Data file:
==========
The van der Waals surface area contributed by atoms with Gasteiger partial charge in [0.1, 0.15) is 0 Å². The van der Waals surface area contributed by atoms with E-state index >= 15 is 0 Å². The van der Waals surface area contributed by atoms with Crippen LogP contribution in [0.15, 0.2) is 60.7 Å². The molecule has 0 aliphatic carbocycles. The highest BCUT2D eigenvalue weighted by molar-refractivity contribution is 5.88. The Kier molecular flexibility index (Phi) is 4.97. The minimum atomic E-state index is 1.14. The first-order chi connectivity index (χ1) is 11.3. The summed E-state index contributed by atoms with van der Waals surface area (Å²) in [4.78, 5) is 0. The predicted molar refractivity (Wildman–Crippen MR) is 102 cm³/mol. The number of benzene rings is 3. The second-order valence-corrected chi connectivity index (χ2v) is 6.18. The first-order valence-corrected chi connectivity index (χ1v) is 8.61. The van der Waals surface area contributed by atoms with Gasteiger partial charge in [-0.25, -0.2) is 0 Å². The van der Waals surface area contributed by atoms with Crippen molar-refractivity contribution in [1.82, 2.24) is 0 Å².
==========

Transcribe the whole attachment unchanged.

The van der Waals surface area contributed by atoms with Gasteiger partial charge in [0.1, 0.15) is 0 Å². The van der Waals surface area contributed by atoms with E-state index >= 15 is 0 Å². The van der Waals surface area contributed by atoms with Crippen LogP contribution in [0.15, 0.2) is 60.7 Å². The molecule has 0 aliphatic carbocycles. The highest BCUT2D eigenvalue weighted by molar-refractivity contribution is 5.88. The Kier molecular flexibility index (Phi) is 4.97. The minimum atomic E-state index is 1.14. The first-order chi connectivity index (χ1) is 11.3. The summed E-state index contributed by atoms with van der Waals surface area (Å²) in [4.78, 5) is 0. The predicted molar refractivity (Wildman–Crippen MR) is 102 cm³/mol. The number of benzene rings is 3. The second-order valence-corrected chi connectivity index (χ2v) is 6.18. The first-order valence-corrected chi connectivity index (χ1v) is 8.61. The van der Waals surface area contributed by atoms with Gasteiger partial charge in [-0.25, -0.2) is 0 Å². The van der Waals surface area contributed by atoms with Crippen molar-refractivity contribution in [1.82, 2.24) is 0 Å².